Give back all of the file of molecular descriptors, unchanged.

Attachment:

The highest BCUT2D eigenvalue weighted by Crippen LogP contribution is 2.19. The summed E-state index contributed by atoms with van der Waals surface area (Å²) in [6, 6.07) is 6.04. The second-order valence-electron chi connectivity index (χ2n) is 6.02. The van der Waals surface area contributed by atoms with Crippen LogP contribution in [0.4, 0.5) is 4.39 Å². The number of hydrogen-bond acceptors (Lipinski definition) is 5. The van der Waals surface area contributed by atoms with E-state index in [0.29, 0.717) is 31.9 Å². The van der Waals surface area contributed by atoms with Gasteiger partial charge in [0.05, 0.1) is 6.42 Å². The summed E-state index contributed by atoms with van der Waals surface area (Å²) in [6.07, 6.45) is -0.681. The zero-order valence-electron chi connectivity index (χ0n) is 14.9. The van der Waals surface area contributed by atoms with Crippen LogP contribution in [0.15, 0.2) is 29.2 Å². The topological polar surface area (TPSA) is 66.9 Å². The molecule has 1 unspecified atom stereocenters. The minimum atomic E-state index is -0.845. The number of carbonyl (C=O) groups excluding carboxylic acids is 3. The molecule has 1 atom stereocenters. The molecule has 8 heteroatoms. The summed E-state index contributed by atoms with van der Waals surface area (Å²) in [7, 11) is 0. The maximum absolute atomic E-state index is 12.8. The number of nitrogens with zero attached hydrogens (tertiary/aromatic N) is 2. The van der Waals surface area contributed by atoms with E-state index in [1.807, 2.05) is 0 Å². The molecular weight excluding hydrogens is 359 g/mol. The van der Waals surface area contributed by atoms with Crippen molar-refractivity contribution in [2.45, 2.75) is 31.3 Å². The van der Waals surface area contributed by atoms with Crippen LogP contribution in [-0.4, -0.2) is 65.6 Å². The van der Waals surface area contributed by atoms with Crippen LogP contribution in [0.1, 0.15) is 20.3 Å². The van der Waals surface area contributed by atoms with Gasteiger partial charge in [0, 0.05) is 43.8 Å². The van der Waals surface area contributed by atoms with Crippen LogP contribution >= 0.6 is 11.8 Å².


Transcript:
The highest BCUT2D eigenvalue weighted by Crippen LogP contribution is 2.19. The summed E-state index contributed by atoms with van der Waals surface area (Å²) in [6, 6.07) is 6.04. The second-order valence-electron chi connectivity index (χ2n) is 6.02. The van der Waals surface area contributed by atoms with Crippen LogP contribution in [0.4, 0.5) is 4.39 Å². The number of hydrogen-bond acceptors (Lipinski definition) is 5. The van der Waals surface area contributed by atoms with E-state index in [0.29, 0.717) is 31.9 Å². The van der Waals surface area contributed by atoms with Gasteiger partial charge in [0.05, 0.1) is 6.42 Å². The summed E-state index contributed by atoms with van der Waals surface area (Å²) in [6.07, 6.45) is -0.681. The zero-order valence-electron chi connectivity index (χ0n) is 14.9. The van der Waals surface area contributed by atoms with Crippen LogP contribution in [0.15, 0.2) is 29.2 Å². The topological polar surface area (TPSA) is 66.9 Å². The molecule has 1 unspecified atom stereocenters. The minimum atomic E-state index is -0.845. The number of carbonyl (C=O) groups excluding carboxylic acids is 3. The molecule has 1 atom stereocenters. The molecule has 8 heteroatoms. The summed E-state index contributed by atoms with van der Waals surface area (Å²) in [7, 11) is 0. The maximum absolute atomic E-state index is 12.8. The number of nitrogens with zero attached hydrogens (tertiary/aromatic N) is 2. The van der Waals surface area contributed by atoms with E-state index in [1.807, 2.05) is 0 Å². The molecular weight excluding hydrogens is 359 g/mol. The van der Waals surface area contributed by atoms with Crippen molar-refractivity contribution in [2.45, 2.75) is 31.3 Å². The van der Waals surface area contributed by atoms with Crippen LogP contribution in [-0.4, -0.2) is 65.6 Å². The van der Waals surface area contributed by atoms with Crippen LogP contribution in [0.1, 0.15) is 20.3 Å². The van der Waals surface area contributed by atoms with Gasteiger partial charge in [0, 0.05) is 43.8 Å². The van der Waals surface area contributed by atoms with Crippen LogP contribution >= 0.6 is 11.8 Å².